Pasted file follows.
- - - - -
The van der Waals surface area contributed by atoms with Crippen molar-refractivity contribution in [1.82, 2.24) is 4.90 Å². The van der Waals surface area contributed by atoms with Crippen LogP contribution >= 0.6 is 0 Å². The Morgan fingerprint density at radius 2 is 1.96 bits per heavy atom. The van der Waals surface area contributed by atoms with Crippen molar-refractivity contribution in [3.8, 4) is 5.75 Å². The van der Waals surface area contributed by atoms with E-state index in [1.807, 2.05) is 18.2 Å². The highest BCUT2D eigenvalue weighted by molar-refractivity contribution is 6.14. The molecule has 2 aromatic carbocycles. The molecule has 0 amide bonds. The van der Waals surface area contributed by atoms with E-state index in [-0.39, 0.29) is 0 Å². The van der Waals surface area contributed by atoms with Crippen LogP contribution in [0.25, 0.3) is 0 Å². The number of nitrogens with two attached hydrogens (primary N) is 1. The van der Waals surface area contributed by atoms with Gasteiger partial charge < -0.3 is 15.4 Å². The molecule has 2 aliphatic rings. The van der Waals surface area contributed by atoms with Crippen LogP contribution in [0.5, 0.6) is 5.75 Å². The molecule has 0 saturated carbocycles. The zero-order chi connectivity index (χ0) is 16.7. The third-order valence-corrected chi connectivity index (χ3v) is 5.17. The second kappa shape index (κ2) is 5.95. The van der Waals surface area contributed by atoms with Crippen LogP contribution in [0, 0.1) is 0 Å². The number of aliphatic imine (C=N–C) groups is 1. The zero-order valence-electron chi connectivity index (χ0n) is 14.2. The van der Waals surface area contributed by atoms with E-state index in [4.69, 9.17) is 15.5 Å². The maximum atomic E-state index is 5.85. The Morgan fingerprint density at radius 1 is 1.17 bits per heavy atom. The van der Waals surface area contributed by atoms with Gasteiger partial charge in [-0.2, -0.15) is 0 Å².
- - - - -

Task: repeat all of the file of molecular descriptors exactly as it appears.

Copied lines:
The van der Waals surface area contributed by atoms with Crippen molar-refractivity contribution in [1.82, 2.24) is 4.90 Å². The van der Waals surface area contributed by atoms with Crippen LogP contribution >= 0.6 is 0 Å². The Morgan fingerprint density at radius 2 is 1.96 bits per heavy atom. The van der Waals surface area contributed by atoms with Crippen molar-refractivity contribution in [3.8, 4) is 5.75 Å². The van der Waals surface area contributed by atoms with E-state index in [1.807, 2.05) is 18.2 Å². The highest BCUT2D eigenvalue weighted by molar-refractivity contribution is 6.14. The molecule has 2 aromatic carbocycles. The molecule has 0 amide bonds. The van der Waals surface area contributed by atoms with E-state index in [-0.39, 0.29) is 0 Å². The van der Waals surface area contributed by atoms with Crippen LogP contribution in [0.25, 0.3) is 0 Å². The number of nitrogens with two attached hydrogens (primary N) is 1. The van der Waals surface area contributed by atoms with Gasteiger partial charge < -0.3 is 15.4 Å². The molecule has 2 aliphatic rings. The van der Waals surface area contributed by atoms with Crippen LogP contribution in [0.5, 0.6) is 5.75 Å². The molecule has 0 saturated carbocycles. The zero-order chi connectivity index (χ0) is 16.7. The third-order valence-corrected chi connectivity index (χ3v) is 5.17. The second kappa shape index (κ2) is 5.95. The van der Waals surface area contributed by atoms with Crippen LogP contribution in [0, 0.1) is 0 Å². The number of aliphatic imine (C=N–C) groups is 1. The zero-order valence-electron chi connectivity index (χ0n) is 14.2. The van der Waals surface area contributed by atoms with E-state index in [4.69, 9.17) is 15.5 Å². The maximum atomic E-state index is 5.85. The Morgan fingerprint density at radius 1 is 1.17 bits per heavy atom. The van der Waals surface area contributed by atoms with Gasteiger partial charge in [-0.2, -0.15) is 0 Å².